This widening spread is fueling massive earnings growth - 57% in the third quarter and a projected 53% in 2008, according to analyst estimates. Schneider Value Fund portfolio manager Arnie Schneider thinks more Fed rate cuts are coming, which would juice Annaly's earnings even more.
Best of all, Annaly isn't priced like a growth stock, as it boasts a 5.2% dividend yield and trades at a mere nine times estimated 2008 earnings. Says Schneider: "It's the perfect recessionary stock."
Let's dispense with the obvious. Warren Buffett, Berkshire Hathaway's illustrious chairman and CEO, is 77 years old. The line of succession remains murky. Berkshire's insurance businesses have benefited from unusually benign weather- namely, the dearth of U.S. hurricanes. And Berkshire stock has already risen 22% since August.
So why are we recommending Berkshire (BRK.B) now? Simple. Warren Buffett knows how to exploit panics. He bought 5% of American Express in 1963, following a financial crisis (involving vegetable oil, of all things) that had cut AmEx's stock price in half. He started buying up shares of Geico in 1976 when claim-cost miscalculations left the auto insurer teetering near bankruptcy. And he picked the pocket of financially troubled energy company Dynegy in 2002, paying $928 million for a natural gas pipeline that Dynegy had bought for $1.5 billion only months earlier.
With $40 billion in cash idling on Berkshire's balance sheet at the end of the third quarter, Buffett looks ready to plunge in should a financial company, bond insurer, or homebuilder with attractive land assets need a white knight. (Indeed, in early December, Buffett bought $2.2 billion in high-yield bonds from Texas power company TXU at a discount.)
"He's going to wait for the fat pitch and pounce," says ace value fund manager Jean-Marie Eveillard, explaining why Berkshire remains the biggest stock holding in his First Eagle Global fund, even though he believes Berkshire's market cap exceeds the value of its businesses. "The current circumstances in the economy and possibly in financial markets are exactly the kind of environment where Buffett will be able to see and seize opportunities."
Retail is tough even in the best of times. Still, if you look at the histories of America's retail category killers- Best Buy, Home Depot, Costco, Staples, etc.- there is always an inflection point at which the chain's geographic reach has not yet caught up with the proven success of its business model.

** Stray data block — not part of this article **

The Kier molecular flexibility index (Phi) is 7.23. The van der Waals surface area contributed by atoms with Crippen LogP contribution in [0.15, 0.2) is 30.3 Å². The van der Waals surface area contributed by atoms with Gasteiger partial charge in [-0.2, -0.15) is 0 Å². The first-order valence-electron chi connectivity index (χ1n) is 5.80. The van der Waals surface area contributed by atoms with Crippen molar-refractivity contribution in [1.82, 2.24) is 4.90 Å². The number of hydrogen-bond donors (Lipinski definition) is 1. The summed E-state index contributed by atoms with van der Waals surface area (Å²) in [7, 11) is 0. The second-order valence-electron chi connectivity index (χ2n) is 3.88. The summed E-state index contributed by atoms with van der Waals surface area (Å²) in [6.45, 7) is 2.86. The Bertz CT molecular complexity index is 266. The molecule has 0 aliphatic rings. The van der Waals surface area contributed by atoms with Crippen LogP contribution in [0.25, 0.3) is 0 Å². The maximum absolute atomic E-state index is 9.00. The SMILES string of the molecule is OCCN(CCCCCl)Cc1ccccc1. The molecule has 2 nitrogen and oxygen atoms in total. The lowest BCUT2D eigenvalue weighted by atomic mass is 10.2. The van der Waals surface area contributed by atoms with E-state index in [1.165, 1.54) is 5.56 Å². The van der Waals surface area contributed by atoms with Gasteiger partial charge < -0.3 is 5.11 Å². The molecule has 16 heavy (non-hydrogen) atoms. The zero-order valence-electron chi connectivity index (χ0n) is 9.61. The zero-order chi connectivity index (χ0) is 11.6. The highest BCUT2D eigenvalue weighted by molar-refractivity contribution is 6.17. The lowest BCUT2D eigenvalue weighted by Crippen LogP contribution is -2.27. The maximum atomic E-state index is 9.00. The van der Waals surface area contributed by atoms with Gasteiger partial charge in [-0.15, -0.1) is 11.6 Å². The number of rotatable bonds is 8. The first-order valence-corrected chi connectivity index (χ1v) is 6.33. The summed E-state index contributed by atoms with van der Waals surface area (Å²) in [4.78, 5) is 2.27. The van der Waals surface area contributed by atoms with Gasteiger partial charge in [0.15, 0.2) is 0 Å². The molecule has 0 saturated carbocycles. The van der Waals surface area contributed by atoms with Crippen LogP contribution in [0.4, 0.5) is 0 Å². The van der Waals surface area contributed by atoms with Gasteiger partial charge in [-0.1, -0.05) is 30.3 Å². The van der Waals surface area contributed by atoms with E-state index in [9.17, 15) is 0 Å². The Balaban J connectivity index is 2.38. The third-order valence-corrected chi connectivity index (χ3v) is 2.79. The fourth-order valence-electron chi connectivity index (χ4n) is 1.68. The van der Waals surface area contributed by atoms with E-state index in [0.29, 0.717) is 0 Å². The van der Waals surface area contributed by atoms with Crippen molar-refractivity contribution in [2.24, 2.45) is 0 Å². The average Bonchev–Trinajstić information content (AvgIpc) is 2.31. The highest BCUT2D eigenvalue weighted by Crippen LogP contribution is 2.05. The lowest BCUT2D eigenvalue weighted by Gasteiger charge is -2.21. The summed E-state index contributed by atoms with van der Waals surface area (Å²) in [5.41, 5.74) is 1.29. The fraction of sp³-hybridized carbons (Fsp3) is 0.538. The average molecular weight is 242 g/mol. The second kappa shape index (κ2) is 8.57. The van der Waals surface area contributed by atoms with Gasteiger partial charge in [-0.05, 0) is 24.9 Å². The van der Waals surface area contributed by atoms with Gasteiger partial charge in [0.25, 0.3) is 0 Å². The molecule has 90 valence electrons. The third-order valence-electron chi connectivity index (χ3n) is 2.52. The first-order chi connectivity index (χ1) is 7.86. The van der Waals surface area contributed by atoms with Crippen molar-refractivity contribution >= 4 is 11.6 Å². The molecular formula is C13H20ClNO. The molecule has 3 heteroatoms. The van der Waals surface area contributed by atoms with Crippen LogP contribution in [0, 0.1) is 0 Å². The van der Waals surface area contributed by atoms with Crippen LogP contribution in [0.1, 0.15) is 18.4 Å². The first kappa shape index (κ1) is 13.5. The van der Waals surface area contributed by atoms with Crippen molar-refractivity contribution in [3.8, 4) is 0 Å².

That's where Dick's Sporting Goods (DKS) is today, and it's why we think now is the time to invest in this emerging category killer. Though well established in the Midwest and Northeast - the company has grown from 61 stores to 341 in the past decade - Dick's has relatively few outposts in Southern and Western states like Florida and Texas and none in California.
Over the next seven years Dick's plans to more than double its store count, to 800. Another plus: It faces competition mostly from mom-and-pops; the top five U.S. sporting goods retailers account for only 17% of sales.
Dick's emphasizes a store-within-a-store sales approach. Each department has its own look and staff, which appeals to the enthusiast who purchases a lot of sporting goods. Then there is its innovative merchandising. Dick's has been phasing out its no-name, private-label apparel and equipment in favor of deals in which Reebok and Nike put their logos on products sold exclusively at Dick's (a strategy that analysts have dubbed "private brand" rather than "private label").
So now, for example, Nike swooshes can be found on Dick's hats, gloves, and outerwear. "What private brand does," explains Michael Baron, an analyst with Baron Growth fund, which owns 3% of outstanding Dick's shares, "is allow them to charge branded-product prices but with margins seven to eight percentage points higher." Through the first nine months of 2007, Dick's earnings per share rose 73% on sales growth of 28%. Another key barometer: Same-store sales rose at a terrific 8.6% clip in the third quarter.
What happens if the economy tanks? Industry experts say that sporting goods have proven resilient in the past. Indeed, in 2008, analysts expect a 19% increase in earnings per share. Says fund manager Thomas Ognar, who has 3% of his Wells Fargo Advantage Growth fund in Dick's: "People cut back on a lot of other things before not buying cleats for their kids."
There's a reason you won't find any major technology companies among our 2008 stock picks. More than 70% of tech purchases are made by businesses, according to tech tracker IDC, and spending is sagging. Cisco CEO John Chambers recently warned of "dramatic decreases" in orders from banks.